Thursday, June 09, 2005

When My Daughter Grows Up, Her Life Won't Include...

This column appeared on the Op-Ed page of the St. Louis Post-Dispatch June 9, 2005:

Recently, my brother was in the car with my two nephews, and when they reached their destination, he told them to "crank the windows up." The two boys had never heard that expression, and my brother realized it's because they've never been in a car without electric windows. Sure, they exist, but not in the world of these six- and four-year-olds.

With my daughter's eleventh birthday last week, I started making a list of all the things from my own life that will never be part of hers. When I mentioned it to my wife, friends, and listeners -- all Baby Boomers -- they chimed in with suggestions, and the list grew to include:

Movies on videotape. Double features. Drive-in theaters. Theater marquees proclaiming: "Held over for 30th week!" Signs under the marquee advertising "It's Air Conditioned Inside" in letters that look like dripping ice.

Rabbit ears. Using pliers to change the channel because the knob's broken. Getting up to change channels. Wired remote controls. Waiting for the TV to warm up. Having to watch a show when it airs or missing it forever.

Cassette, 8-track, and reel-to-reel tapes. A Walkman that plays cassettes. Cassingles. CD singles. Records and turntables. Adapters for 45s. "You sound like a broken record."

Cameras with thumbwheels to advance the film. Cameras with film. Flash bulbs, flash cubes, flip flash.

Ultra-bright home movie lights. Home movie screens. Home movie projectors. Slide projectors. Editing small reels of Super-8 film onto bigger reels.

Film strips at school with a next-frame beep that every kid could imitate and drive the a/v guy crazy.

Phones with dials. Phones with cords. Changing your phone number when you move. Pay phones. Busy signals. Really expensive long distance calls. Party lines. Answering machines.

Smoking on airplanes. Smoking in movie theaters. Smoking at work. Ash trays on restaurant tables.

Bank tellers. Writing checks. Buying tickets for games, concerts, and movies at the box office.

Going to the library to use an encyclopedia. Copying something out of the World Book for a school assignment. "The Reader's Guide to Periodicals."

Gas stations with the rubber hose that dings when you drive over it. Gas for under a buck a gallon. Free drinking glasses with a fill-up.

Rear car windows that open all the way. A foot switch to activate bright headlights. Cars with wing window vents in front. Cars with bench front seats.

Scoring your own bowling game. Women wearing swim caps at the pool. Only boys playing sports at school. Lawn darts.

Soda in glass bottles. Soda made with cane sugar. Church keys for cans without pop tops. Cans without pop tops. Pop tops that come off when you pull them.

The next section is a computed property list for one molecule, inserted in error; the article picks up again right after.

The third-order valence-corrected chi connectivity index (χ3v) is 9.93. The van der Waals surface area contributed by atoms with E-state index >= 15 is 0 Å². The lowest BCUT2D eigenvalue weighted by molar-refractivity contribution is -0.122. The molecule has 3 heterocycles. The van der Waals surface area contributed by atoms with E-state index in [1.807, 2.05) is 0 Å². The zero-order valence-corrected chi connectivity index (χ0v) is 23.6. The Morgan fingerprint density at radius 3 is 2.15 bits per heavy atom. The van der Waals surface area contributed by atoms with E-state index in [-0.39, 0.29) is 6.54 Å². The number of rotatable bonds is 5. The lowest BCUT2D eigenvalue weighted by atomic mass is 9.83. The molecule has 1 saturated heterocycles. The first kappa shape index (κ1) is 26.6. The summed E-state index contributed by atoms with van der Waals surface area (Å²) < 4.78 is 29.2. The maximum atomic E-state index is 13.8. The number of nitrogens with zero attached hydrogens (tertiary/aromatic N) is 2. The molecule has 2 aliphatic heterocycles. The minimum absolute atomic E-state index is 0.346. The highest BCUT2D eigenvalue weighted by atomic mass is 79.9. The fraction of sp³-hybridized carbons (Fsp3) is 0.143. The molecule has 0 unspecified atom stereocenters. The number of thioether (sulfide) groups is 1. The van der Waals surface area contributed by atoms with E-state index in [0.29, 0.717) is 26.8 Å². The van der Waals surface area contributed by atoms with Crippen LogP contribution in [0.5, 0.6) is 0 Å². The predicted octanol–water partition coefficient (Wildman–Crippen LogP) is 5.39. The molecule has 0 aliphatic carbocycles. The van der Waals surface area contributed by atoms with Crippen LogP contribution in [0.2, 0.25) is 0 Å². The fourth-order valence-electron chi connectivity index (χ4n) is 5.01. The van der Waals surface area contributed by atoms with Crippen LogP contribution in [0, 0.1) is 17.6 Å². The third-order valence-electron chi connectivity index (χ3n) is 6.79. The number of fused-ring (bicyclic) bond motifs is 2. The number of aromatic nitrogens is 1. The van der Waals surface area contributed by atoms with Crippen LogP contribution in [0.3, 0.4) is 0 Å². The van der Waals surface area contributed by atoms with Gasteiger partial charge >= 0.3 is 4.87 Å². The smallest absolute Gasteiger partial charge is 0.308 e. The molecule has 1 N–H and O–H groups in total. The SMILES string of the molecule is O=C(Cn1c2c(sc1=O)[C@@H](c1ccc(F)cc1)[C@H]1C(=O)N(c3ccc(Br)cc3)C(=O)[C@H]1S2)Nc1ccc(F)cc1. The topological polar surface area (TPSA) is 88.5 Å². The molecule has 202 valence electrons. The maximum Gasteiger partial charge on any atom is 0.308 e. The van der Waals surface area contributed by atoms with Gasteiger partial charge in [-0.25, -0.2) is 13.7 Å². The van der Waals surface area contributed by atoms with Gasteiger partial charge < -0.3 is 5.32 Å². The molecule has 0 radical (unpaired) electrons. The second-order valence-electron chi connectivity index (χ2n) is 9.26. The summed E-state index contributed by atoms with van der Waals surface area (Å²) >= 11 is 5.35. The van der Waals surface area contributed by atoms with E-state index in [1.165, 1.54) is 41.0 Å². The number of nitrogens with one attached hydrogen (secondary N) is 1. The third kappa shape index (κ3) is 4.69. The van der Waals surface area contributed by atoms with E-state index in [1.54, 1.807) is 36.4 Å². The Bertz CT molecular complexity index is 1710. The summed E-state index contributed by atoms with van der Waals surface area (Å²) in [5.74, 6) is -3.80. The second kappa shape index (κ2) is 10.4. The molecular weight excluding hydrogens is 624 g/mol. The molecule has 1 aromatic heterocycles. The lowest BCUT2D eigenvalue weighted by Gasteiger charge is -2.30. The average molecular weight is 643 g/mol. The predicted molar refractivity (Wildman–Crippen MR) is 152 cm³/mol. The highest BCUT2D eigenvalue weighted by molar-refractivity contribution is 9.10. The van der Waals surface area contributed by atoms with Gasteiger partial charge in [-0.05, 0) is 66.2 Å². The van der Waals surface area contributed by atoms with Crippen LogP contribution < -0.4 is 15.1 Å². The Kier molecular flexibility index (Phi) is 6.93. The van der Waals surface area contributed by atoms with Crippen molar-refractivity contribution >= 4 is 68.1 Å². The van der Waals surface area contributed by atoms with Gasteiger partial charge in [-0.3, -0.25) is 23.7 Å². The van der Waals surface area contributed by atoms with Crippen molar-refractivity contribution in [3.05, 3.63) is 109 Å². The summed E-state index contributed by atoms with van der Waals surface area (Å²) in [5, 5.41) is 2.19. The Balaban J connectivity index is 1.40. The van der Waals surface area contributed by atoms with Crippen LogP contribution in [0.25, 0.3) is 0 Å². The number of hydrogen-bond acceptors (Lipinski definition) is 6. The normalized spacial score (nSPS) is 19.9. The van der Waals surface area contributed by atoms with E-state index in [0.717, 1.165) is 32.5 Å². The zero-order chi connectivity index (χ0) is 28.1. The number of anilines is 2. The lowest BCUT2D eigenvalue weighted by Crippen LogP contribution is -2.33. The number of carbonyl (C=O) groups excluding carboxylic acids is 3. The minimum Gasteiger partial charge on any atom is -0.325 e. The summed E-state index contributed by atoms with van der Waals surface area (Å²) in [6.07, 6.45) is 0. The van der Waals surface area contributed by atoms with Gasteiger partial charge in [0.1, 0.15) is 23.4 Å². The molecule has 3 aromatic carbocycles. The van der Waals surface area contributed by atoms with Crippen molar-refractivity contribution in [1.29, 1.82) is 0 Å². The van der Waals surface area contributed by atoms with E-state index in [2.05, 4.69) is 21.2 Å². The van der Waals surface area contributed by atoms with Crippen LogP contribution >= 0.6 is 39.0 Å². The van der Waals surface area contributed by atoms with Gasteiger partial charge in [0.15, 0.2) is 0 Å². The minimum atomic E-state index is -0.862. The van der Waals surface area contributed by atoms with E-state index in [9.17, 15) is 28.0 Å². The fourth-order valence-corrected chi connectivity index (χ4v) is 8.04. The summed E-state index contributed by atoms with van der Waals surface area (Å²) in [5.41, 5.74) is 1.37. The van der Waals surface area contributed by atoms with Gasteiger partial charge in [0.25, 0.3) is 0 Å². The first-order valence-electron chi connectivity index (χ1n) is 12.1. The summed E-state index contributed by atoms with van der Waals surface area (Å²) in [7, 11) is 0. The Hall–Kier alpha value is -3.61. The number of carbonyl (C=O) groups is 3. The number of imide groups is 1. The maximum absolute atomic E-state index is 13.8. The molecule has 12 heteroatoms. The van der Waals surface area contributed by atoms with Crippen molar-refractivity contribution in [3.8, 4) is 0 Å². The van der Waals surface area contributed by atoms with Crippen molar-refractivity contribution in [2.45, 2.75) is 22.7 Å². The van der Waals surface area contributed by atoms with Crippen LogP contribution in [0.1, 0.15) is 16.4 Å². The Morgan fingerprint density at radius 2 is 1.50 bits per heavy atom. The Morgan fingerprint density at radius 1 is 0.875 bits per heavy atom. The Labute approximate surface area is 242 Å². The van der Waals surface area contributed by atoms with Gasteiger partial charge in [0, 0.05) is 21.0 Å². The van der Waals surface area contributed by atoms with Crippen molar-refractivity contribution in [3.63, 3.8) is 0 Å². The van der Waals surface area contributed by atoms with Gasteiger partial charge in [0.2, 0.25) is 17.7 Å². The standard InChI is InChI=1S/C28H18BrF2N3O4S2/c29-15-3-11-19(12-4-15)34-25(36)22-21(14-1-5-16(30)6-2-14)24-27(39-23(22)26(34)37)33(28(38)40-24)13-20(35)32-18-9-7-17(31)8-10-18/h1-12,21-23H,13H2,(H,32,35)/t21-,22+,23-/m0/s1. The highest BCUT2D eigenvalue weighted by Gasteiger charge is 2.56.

TV weather reports without Doppler radar. TV weather forecasters who use stick-on pictures of sun and clouds. TV news that's on on in the evening. TV stations that sign off in the middle of the night.

Floppy disks. Computers that fill a room. Dot matrix printers. Green-and-white computer paper with tractor feed perforations.

Typewriters. Carbon paper. Correctype. Wite-Out. Thermal fax paper. Mimeograph machines. The smell of mimeograph machines and paper in the school office.

Prices on food items at the supermarket. Jiffy Pop you shake on the stove. Coffee cans with keys. Coffee percolators on the stove.

Metal ice cube trays. Defrosting the freezer with a turkey baster and a yardstick. Yardsticks with furniture store names and logos. Yardsticks.

Susan B. Anthony dollars. Sacagawea dollars. $2 bills.

Writing letters. Postage stamps you lick. Envelopes you lick. S&H green stamps.

Cotton diapers. Rectal thermometers. Bar soap. Portable bubble hair dryers with the carrying strap. Wearing curlers to bed.

Metal keys for hotel rooms. Winding a wrist watch. Tonka trucks made of steel. Styrofoam boxes at McDonald's. Rubbers -- the ones that go over your shoes.
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Copyright 2005, Paul Harris
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Some more that were not included in the print version of this column:

K-Tel collections of "the original hits by the original artists!"
Car radios with an analog tuner dial.
Mailboxes in the neighborhood.

Finally, three that aren't generational, but are indicative of the post-9/11 world we all live in:

Going to the airport gate to meet someone.
Going to the top of the Statue Of Liberty.
Going to the World Trade Center.